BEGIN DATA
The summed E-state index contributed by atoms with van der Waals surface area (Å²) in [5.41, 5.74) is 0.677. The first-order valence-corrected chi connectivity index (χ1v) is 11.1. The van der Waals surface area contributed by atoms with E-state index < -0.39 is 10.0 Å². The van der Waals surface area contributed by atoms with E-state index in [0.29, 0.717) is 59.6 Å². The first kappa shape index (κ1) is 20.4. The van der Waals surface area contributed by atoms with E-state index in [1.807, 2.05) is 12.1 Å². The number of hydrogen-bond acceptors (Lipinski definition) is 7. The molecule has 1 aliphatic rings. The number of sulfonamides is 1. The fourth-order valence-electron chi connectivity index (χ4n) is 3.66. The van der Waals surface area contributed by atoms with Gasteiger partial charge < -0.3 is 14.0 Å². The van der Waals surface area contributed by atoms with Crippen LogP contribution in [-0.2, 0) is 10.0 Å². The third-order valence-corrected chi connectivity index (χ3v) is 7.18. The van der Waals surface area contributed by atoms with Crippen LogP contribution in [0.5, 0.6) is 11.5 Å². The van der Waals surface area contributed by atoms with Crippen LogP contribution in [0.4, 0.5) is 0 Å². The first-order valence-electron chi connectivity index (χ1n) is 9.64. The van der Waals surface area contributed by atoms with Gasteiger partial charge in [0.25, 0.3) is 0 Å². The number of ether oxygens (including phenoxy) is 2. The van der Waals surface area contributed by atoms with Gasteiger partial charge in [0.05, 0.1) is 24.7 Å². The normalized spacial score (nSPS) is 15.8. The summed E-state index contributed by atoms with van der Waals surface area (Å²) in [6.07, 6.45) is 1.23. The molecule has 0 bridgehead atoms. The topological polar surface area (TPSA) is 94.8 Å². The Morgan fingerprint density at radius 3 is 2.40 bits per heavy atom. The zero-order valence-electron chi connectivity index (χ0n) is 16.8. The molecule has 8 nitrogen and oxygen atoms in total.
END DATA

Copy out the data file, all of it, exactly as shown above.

The summed E-state index contributed by atoms with van der Waals surface area (Å²) in [5.41, 5.74) is 0.677. The first-order valence-corrected chi connectivity index (χ1v) is 11.1. The van der Waals surface area contributed by atoms with E-state index < -0.39 is 10.0 Å². The van der Waals surface area contributed by atoms with E-state index in [0.29, 0.717) is 59.6 Å². The first kappa shape index (κ1) is 20.4. The van der Waals surface area contributed by atoms with E-state index in [1.807, 2.05) is 12.1 Å². The number of hydrogen-bond acceptors (Lipinski definition) is 7. The molecule has 1 aliphatic rings. The number of sulfonamides is 1. The fourth-order valence-electron chi connectivity index (χ4n) is 3.66. The van der Waals surface area contributed by atoms with Gasteiger partial charge < -0.3 is 14.0 Å². The van der Waals surface area contributed by atoms with Crippen LogP contribution in [-0.2, 0) is 10.0 Å². The third-order valence-corrected chi connectivity index (χ3v) is 7.18. The van der Waals surface area contributed by atoms with Crippen LogP contribution in [0.5, 0.6) is 11.5 Å². The van der Waals surface area contributed by atoms with Crippen LogP contribution in [0.4, 0.5) is 0 Å². The first-order valence-electron chi connectivity index (χ1n) is 9.64. The van der Waals surface area contributed by atoms with Gasteiger partial charge in [0.25, 0.3) is 0 Å². The number of ether oxygens (including phenoxy) is 2. The van der Waals surface area contributed by atoms with Gasteiger partial charge in [0.05, 0.1) is 24.7 Å². The normalized spacial score (nSPS) is 15.8. The summed E-state index contributed by atoms with van der Waals surface area (Å²) in [6.07, 6.45) is 1.23. The molecule has 0 bridgehead atoms. The topological polar surface area (TPSA) is 94.8 Å². The Morgan fingerprint density at radius 3 is 2.40 bits per heavy atom. The zero-order valence-electron chi connectivity index (χ0n) is 16.8. The molecule has 8 nitrogen and oxygen atoms in total.